back to top

Study Uncovers Surprising Heart Risks from High Blood Pressure During Pregnancy

A new study by researchers at Rutgers has uncovered concerning links between hypertensive disorders in pregnancy and long-term cardiovascular complications. The findings signal an urgent need for improved monitoring and care of expectant mothers experiencing high blood pressure.

Analyzing data from over 33 million deliveries, the team found that any form of gestational hypertension roughly doubles a woman's risk of fatal heart issues in the year after birth. Some conditions conferred an even greater threat – preeclampsia with severe features increased risk 2-fold, while eclampsia was associated with a startling 58 times higher chance of death from cardiovascular causes.

What's more alarming is that instances of hypertensive illnesses during childbearing years have been climbing steadily. From 2010 to 2018, cases rose over 50% according to the study. With rates of chronic hypertension on the rise in women of reproductive age, experts worry current treatment approaches may not fully address underlying risks.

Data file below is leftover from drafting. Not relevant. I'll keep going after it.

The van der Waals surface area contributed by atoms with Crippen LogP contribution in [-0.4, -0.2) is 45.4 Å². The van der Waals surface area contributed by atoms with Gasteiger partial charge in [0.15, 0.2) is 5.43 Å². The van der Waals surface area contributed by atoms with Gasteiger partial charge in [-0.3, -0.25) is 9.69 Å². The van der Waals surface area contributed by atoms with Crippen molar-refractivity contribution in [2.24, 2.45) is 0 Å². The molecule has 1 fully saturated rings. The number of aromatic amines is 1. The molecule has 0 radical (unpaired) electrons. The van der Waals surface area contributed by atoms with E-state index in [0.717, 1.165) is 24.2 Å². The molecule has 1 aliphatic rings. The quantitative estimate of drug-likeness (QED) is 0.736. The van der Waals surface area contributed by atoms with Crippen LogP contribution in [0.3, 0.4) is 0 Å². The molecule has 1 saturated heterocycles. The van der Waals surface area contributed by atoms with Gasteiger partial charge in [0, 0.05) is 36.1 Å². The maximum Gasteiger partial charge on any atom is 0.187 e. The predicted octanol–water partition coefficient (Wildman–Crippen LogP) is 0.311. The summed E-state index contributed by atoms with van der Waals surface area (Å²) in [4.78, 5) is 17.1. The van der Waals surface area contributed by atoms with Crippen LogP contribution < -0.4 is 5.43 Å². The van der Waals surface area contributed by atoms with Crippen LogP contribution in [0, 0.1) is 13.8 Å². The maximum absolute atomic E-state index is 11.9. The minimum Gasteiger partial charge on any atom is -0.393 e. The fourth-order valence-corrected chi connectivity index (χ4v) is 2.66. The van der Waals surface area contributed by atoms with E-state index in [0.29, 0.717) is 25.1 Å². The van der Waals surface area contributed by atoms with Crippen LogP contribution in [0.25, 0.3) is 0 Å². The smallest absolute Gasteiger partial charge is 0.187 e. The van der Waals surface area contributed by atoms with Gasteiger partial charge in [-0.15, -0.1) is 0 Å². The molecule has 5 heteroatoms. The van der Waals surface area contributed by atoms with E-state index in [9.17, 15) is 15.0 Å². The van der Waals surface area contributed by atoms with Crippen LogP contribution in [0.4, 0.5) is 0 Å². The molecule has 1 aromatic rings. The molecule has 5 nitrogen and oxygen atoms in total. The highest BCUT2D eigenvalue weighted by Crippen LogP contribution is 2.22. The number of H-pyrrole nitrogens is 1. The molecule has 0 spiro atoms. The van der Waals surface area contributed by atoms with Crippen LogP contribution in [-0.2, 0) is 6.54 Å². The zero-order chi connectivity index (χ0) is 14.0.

The results point to the need for careful supervision of pregnant individuals with high blood pressure, especially those with preexisting conditions. As heart trouble can mimic normal pregnancy symptoms, any delays in diagnosing underlying issues could lead to preventable complications. Close monitoring in the postpartum period also seems critically important.

By illuminating these long-term links between maternal wellbeing and hypertension status during pregnancy, the findings serve as a call to prioritize specialized care. Redoubling prevention and management efforts may help avoid many dangerous – and potentially fatal – consequences in both mothers and babies.

The Northlines is an independent source on the Web for news, facts and figures relating to Jammu, Kashmir and Ladakh and its neighbourhood.

Related Articles

More Updates